GREAT LANGDALE XMAS PUDDING RACE

I know what you’re thinking.

“Hey Steve, where have you been?”

Well, I’ve been very busy over the past few months and I’ve barely found a minute to myself let alone update the blog.
One thing I didn’t do was the Brampton to Carlisle 10 mile run in November. I still didn’t feel quite ready after the marathon and my runs since had only been between 3 and 6 mile, although there was one eight miler where I thought I might just have enough in me to do the 10 mile run. A cooler head prevailed though and I decided that I would save myself for another day.

That’s not to say that I haven’t been busy doing other things associated to running and fitness. I recently completed a course in Leadership in Running and Fitness so I’m now qualified to take running groups out and about. This is the first rung on a ladder which will hopefully lead me into some sort of coaching/personal training role but first things first.
I really wanted to get one last competitive run in before the end of the year and so, after two years of previous failed attempts at signing up and then having to work, I entered the Great Langdale Xmas Pudding Race. The race was going to be a bit of a family affair as DH Runners were taking a bus down for the running group and some members of Carlisle parkrun.

We were heading down right after the last runner finished Carlisle parkrun to ensure that we were there in plenty of time for the 12 o’clock race start. Everyone was generally confident of finishing in a decent time and as we left Carlisle the weather looked fairly promising. It takes around 1 hour 20 minutes to get to Great Langdale and as we passed Keswick the dark clouds started looming. By the time we’d arrived at Great Langdale it was looking pretty grim and within minutes it was raining closely followed by hailstones. Great!!!

The ladies in the group were keen though and they all donned their Christmas fancy dress outfits. While the guys were a bit more miserable and got the sensible running gear on.

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My aim for this run was to finish between 50 and 55 minutes. With this being my first competitive run out since the Chester Marathon I didn’t want to push myself too hard. Taking into account the torrid weather I was aiming more towards 55 minutes as I knew it would take me a few miles to catch my breath to start off with.

It was fairly bunched up at the start as no-one seemed keen to move out of the way or move further back so that everyone could move between the crowd. In the end I think the organisers just got sick of telling people to move back and just started the race anyway.

The course was pretty much an out and back one with a slight deviation through a holiday park to get you back onto the right road to come back. It was relatively up and down most of the way but it was a very scenic and enjoyable course with the exception of the massive puddles which had formed of course.

About three miles in I couldn’t catch my breath so the asthma inhaler was brought into use. But for a good while after that there was a lot of grunting, or as my friend described it ‘dirty sex noises’, going on but that came to pass once I managed to control my breathing again.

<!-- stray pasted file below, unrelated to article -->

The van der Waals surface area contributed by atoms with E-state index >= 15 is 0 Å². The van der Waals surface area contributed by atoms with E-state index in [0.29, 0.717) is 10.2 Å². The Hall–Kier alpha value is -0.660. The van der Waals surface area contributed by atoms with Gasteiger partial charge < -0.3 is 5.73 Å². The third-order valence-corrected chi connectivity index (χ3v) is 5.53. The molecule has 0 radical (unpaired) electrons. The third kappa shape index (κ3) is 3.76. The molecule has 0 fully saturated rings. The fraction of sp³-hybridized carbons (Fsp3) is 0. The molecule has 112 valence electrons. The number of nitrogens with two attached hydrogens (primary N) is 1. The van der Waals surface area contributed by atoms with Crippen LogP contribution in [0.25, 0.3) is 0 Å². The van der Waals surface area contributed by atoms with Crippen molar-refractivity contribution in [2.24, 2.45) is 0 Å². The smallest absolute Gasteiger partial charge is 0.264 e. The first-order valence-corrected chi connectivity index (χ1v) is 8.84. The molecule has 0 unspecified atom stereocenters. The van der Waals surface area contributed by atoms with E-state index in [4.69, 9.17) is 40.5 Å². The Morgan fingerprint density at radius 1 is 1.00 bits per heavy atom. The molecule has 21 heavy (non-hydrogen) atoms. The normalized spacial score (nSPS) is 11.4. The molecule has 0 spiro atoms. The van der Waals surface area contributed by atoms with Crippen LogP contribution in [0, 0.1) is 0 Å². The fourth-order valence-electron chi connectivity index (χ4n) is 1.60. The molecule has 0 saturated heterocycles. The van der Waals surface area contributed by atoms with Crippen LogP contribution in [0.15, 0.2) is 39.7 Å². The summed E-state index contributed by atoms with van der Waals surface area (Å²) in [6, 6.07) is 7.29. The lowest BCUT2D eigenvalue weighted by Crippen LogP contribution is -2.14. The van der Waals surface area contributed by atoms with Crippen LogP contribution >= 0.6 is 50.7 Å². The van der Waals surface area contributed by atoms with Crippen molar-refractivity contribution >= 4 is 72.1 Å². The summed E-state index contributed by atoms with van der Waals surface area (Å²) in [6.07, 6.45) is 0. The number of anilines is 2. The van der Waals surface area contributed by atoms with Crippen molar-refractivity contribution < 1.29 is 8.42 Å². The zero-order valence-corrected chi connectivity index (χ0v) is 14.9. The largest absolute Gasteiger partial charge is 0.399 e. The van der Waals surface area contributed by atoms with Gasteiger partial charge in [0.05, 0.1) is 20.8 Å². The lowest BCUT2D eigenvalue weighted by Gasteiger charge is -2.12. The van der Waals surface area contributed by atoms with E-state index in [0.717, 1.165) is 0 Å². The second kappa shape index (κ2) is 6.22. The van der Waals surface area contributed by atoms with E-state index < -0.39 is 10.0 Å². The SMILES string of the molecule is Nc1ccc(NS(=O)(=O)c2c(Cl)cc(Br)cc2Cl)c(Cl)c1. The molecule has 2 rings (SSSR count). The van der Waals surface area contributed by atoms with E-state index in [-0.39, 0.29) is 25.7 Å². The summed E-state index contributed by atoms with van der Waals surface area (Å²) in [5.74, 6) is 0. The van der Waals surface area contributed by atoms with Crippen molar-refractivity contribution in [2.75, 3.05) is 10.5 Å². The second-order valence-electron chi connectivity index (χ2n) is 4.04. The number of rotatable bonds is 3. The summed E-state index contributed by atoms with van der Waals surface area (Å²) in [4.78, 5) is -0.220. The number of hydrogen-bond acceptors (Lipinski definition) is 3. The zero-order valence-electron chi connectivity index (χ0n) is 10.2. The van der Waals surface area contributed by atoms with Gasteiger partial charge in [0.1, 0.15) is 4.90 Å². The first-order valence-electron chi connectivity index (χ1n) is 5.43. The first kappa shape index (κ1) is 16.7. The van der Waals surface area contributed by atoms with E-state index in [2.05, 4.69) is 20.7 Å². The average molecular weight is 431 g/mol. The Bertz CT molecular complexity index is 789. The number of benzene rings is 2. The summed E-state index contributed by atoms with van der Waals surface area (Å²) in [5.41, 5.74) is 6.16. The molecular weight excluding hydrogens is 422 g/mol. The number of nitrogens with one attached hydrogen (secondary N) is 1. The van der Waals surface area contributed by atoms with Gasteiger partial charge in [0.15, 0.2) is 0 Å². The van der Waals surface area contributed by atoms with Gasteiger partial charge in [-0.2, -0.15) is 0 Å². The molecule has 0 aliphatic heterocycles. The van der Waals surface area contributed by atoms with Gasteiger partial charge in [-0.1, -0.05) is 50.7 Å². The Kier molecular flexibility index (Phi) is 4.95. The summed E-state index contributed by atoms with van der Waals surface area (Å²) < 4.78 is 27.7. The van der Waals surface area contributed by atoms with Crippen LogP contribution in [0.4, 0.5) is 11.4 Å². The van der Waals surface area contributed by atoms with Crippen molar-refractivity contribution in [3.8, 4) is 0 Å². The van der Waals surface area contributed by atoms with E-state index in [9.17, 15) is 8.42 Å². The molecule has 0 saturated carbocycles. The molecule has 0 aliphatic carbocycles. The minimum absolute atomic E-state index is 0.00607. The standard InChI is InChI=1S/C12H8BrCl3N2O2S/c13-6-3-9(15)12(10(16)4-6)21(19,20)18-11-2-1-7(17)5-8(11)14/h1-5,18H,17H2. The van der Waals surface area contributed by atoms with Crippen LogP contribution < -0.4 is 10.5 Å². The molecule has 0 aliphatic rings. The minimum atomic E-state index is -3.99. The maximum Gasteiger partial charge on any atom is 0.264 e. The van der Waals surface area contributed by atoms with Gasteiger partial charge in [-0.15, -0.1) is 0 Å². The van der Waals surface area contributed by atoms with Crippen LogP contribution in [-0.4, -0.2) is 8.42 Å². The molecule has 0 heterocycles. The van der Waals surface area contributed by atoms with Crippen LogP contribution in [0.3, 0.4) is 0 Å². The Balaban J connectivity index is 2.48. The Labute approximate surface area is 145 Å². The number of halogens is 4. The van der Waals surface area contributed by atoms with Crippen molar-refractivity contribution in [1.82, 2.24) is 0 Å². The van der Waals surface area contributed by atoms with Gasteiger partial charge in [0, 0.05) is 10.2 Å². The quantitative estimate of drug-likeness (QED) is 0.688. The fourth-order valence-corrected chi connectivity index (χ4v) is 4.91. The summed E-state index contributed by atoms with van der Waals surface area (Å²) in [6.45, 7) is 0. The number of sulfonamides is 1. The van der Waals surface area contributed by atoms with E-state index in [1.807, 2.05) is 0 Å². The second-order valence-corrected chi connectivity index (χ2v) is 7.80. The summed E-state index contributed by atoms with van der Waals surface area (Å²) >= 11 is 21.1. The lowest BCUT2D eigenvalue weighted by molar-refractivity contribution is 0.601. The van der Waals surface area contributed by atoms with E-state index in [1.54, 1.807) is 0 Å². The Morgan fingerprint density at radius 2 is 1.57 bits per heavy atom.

The last two miles were relatively simple as that was the part of the run that we’d done on the way out so we kind of had an idea where we were and how many hills were left to push through.

Within 15 minutes we saw the marquee in the distance and pushed on for the final descent to finish.
The official finish time was 53.05 which I was more than happy with. There were points where I felt I could’ve pushed on a bit but having had a few breathing issues I thought it was best to just hold back. Now it was time to pick up our T-Shirts and our xmas puddings and cheer in the other runners in our group.

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Overall everyone had done really well. Most managed personal bests or achieved what they wanted to out of the run.
The most concerning thing was how we were going to get our bus back out of the field we’d parked in. The grass had been churned up by all the vehicles that had parked there so the guy managing the car park had put carpets and cardboard down. We managed to manoeuvre the bus (with brute force) so that it was facing the right direction for the exit but as the bus approached the exit all the carpets got churned up in the wheels. Great!!!

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We now had a very angry man in hi-vis shouting at us. There was every possibility that if he didn’t calm his tone down that there may have been a confrontation. Calmer heads prevailed though and when we explained that;

a) He really needed to stop shouting at us and
b) The carpet idea was stupid

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He started to come round to our way of thinking. Once we escaped the car park, and the shouty, angry, hi-vis man we parked up behind a St John’s Ambulance while we waited on the rest of our group. Who should appear a few minutes later though but hi-vis man. This time he was picking a fight with two pensioners in the St John’s Ambulance who were giving as good as they got. I don’t know, you give someone a hi-vis and suddenly they become full of their own self-importance.
On the way back from Great Langdale we stopped off at Tweedies and had a lovely little meal in a very picturesque bar/restaurant before making our way back to Carlisle.

A good day was had by all.

But now the hard training starts for The Barcelona Half Marathon in February.

Dream, believe, train, achieve.

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